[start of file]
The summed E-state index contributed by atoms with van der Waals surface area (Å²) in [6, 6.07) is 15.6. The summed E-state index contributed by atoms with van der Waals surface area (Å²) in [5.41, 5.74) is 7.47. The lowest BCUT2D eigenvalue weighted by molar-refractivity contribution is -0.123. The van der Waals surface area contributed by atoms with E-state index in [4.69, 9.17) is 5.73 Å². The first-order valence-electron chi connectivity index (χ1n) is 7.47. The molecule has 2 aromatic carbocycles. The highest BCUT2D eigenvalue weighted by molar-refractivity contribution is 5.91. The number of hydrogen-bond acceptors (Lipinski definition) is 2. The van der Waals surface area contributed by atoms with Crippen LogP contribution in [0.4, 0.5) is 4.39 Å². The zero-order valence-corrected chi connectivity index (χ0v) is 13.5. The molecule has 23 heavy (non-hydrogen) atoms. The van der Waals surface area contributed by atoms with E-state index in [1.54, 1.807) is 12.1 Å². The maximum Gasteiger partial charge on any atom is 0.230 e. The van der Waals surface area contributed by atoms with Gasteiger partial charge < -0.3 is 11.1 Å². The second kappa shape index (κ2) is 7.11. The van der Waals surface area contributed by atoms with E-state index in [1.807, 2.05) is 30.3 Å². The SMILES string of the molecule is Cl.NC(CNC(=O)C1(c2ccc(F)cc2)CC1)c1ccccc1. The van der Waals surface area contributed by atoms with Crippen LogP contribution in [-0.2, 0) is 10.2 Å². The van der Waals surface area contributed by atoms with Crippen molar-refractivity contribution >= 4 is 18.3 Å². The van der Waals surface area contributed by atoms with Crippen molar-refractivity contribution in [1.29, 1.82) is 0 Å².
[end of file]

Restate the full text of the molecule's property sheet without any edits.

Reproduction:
The summed E-state index contributed by atoms with van der Waals surface area (Å²) in [6, 6.07) is 15.6. The summed E-state index contributed by atoms with van der Waals surface area (Å²) in [5.41, 5.74) is 7.47. The lowest BCUT2D eigenvalue weighted by molar-refractivity contribution is -0.123. The van der Waals surface area contributed by atoms with E-state index in [4.69, 9.17) is 5.73 Å². The first-order valence-electron chi connectivity index (χ1n) is 7.47. The molecule has 2 aromatic carbocycles. The highest BCUT2D eigenvalue weighted by molar-refractivity contribution is 5.91. The number of hydrogen-bond acceptors (Lipinski definition) is 2. The van der Waals surface area contributed by atoms with Crippen LogP contribution in [0.4, 0.5) is 4.39 Å². The zero-order valence-corrected chi connectivity index (χ0v) is 13.5. The molecule has 23 heavy (non-hydrogen) atoms. The van der Waals surface area contributed by atoms with E-state index in [1.54, 1.807) is 12.1 Å². The maximum Gasteiger partial charge on any atom is 0.230 e. The van der Waals surface area contributed by atoms with Gasteiger partial charge < -0.3 is 11.1 Å². The second kappa shape index (κ2) is 7.11. The van der Waals surface area contributed by atoms with E-state index in [1.807, 2.05) is 30.3 Å². The SMILES string of the molecule is Cl.NC(CNC(=O)C1(c2ccc(F)cc2)CC1)c1ccccc1. The van der Waals surface area contributed by atoms with Crippen LogP contribution in [-0.2, 0) is 10.2 Å². The van der Waals surface area contributed by atoms with Crippen molar-refractivity contribution >= 4 is 18.3 Å². The van der Waals surface area contributed by atoms with Crippen molar-refractivity contribution in [1.29, 1.82) is 0 Å².